Racing simulators have been around in some form for decades but their popularity has exploded in recent years. eSports in general has turned into a massive industry and competitive sim racing is a scene that’s been growing along with it. The videos can garner hundreds of thousands of views on YouTube, steamers attract thousands of live viewers on Twitch, and real-life sponsorship deals from big companies are getting more common. And iRacing, one of the most popular racing sims on the market that has helped fuel this trend, celebrated 100,000 active members last month. It’s about time Hooniverse got in on some of the action. So we are.
You may not recognize the name but you’ll recognize the team – it’s the same group of guys I ran last year’s iRacing 12 Hours of Sebring with but with some new additions and team changes. A month or two after our first race together as a team, we started recruiting more friends to join in on the fun as we ran the rest of the iRacing special events calendar that year. And along the way we even picked up some sponsors, one of which is none other than Hooniverse – after all, I race with them too.
So allow me to introduce you to TURN Racing Sim Tools eSports, the new official iRacing team of TURN Racing, Racing Sim Tools, and now Hooniverse.
About the team
We’re a team of passionate sim racers of all different skill levels and backgrounds but with a primary focus on endurance racing. We all came from a few different teams and gaming forums that came together through the “Sim Racing Lounge” Discord server, whose banner we ran under for Sebring last year. Since then we’ve become a bit more organized and surged in members up to about 30 drivers. At the end of the day we’re all in this for the fun of racing with friends, but we aimed to take it just a little more seriously after we got the attention of a mutual friend who was looking to increase their involvement in the iRacing community. More on that later.
Throughout the rest of 2019, we continued to push ourselves in each special event and regular-season endurance race. Some of us joined unofficial leagues with weekly races that were broadcast on the iRacing eSports Network and We learned off each other and got better as fake racers together. We then started taking on various roles to make things more streamlined. Some will create/test setups and gather telemetry and others analyze that data. We also have guys in charge of making liveries for cars we drive. They even assigned me the role of “team media guy” which I take at least somewhat seriously. Sometimes. In short time, we started to almost function like a real [fake] race team.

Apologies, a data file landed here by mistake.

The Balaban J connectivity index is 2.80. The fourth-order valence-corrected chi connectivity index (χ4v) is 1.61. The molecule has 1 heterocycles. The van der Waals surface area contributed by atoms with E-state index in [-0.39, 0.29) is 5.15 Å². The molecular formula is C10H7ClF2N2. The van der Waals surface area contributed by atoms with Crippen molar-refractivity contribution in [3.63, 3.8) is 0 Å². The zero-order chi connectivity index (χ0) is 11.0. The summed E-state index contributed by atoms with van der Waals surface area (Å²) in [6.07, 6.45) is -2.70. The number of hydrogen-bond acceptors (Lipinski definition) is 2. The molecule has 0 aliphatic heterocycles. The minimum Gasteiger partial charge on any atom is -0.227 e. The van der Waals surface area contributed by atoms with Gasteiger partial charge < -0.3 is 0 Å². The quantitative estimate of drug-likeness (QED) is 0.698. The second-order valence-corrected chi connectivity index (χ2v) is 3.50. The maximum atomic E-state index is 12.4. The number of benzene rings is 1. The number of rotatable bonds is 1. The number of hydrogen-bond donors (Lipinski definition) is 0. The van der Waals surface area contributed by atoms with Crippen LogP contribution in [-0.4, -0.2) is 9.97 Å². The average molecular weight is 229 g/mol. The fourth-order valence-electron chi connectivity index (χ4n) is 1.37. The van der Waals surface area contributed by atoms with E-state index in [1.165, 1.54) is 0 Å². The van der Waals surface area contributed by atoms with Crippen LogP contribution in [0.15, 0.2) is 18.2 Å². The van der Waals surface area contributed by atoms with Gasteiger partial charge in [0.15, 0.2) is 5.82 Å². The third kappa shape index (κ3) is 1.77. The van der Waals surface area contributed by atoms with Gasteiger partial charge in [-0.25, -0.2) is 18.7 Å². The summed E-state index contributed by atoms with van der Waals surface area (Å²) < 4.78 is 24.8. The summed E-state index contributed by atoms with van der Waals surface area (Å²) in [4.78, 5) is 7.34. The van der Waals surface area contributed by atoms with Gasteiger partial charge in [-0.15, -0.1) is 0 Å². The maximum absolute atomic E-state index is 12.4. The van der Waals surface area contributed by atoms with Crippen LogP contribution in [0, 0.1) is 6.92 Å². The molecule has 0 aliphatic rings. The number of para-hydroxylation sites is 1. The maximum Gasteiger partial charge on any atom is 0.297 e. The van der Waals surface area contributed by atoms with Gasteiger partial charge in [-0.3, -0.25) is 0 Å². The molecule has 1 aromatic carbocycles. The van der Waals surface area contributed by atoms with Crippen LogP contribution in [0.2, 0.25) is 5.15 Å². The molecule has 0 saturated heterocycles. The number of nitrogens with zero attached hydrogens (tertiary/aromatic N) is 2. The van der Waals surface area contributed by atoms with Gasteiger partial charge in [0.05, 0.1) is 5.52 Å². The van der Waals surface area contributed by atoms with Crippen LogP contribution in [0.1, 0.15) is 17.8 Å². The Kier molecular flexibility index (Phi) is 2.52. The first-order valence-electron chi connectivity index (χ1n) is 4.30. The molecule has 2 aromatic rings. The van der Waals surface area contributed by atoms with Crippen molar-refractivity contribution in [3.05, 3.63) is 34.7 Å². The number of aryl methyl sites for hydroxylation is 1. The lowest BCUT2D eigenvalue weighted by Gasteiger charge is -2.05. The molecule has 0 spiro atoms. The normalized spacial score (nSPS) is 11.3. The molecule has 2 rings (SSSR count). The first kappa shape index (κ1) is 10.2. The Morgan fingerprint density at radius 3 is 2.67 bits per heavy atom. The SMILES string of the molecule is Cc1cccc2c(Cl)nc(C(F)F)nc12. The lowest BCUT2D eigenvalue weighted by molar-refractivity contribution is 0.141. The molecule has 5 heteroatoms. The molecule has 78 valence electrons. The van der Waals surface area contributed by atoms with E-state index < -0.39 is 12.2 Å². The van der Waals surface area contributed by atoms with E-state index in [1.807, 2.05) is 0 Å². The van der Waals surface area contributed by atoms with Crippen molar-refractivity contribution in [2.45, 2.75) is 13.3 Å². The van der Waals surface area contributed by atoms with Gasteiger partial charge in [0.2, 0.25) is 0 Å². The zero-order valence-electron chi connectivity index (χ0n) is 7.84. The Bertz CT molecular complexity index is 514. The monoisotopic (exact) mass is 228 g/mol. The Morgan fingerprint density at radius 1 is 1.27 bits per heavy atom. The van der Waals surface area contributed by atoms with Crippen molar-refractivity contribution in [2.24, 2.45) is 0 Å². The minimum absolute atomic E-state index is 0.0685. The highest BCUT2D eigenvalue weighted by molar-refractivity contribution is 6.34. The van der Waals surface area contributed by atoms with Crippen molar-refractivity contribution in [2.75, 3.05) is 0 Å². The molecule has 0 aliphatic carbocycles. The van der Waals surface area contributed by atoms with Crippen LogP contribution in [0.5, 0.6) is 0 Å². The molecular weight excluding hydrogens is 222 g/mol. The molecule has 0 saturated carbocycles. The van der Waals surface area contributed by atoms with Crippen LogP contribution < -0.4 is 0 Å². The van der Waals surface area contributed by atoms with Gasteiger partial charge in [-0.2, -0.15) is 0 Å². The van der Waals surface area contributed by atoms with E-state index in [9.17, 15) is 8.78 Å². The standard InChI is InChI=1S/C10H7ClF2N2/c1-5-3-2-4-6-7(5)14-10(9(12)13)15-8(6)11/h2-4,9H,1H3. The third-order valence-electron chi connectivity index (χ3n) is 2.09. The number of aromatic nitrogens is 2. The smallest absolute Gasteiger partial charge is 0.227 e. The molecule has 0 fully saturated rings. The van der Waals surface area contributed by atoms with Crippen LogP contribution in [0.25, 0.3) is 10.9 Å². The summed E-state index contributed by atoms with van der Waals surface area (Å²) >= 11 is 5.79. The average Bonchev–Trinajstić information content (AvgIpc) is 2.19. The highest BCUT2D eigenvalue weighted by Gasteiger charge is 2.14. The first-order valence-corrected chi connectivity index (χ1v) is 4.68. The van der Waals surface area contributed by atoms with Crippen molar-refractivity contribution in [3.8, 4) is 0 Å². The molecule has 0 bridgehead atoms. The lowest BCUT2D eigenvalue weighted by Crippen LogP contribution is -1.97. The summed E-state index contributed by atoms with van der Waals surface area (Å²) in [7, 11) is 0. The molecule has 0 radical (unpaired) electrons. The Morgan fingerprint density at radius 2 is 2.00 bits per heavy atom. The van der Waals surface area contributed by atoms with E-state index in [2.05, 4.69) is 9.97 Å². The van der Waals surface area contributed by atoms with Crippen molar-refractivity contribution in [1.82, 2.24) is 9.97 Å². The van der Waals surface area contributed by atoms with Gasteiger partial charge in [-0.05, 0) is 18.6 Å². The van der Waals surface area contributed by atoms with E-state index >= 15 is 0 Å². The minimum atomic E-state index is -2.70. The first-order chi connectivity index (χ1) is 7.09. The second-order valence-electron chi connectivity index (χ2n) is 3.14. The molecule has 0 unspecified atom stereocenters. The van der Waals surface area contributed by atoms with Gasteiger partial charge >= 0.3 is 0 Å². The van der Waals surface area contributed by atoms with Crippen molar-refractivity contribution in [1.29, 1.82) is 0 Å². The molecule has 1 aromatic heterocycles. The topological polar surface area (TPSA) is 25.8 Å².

It’s easy to make a hobby feel like a job as so many fall victim too. But so far we’ve only found more enjoyment out of being more involved in this little team of ours. As mentioned, we’re just in it purely for fun. We’re doing so by operating as close to a real team as is possible in a sim.
We have sponsors!
For real! We got our first taste of sponsorship with a friend of the team brought on Racing Sim Tools. Their offering is a powerful sim racing telemetry application that can make both car and driver faster with data. We were thrilled to have them on board as our first title sponsor and we soon underwent a major re-branding. All cars got beautiful new liveries made in-house and our team name changed to Racing Sim Tools eSports. We ran several big races under the RST banner, got on a few broadcasts, scored a few special event podiums, and even won something sponsored by another big name over the summer (which I’ve been meaning to talk about… soon). To say RST’s software played a big role in that early success is a massive understatement.
One sponsor turned into two in autumn as TURN Racing, a producer of ridiculously-high-quality racing wheels run by another mutual friend of the team, joined and allowed us to put their logos on our cars. Around the same time we added Hooniverse to the car as a third sponsor due to my affiliation. In well under a year, our new team suddenly had three brands represented on our cars. Real or not, that felt pretty damn cool.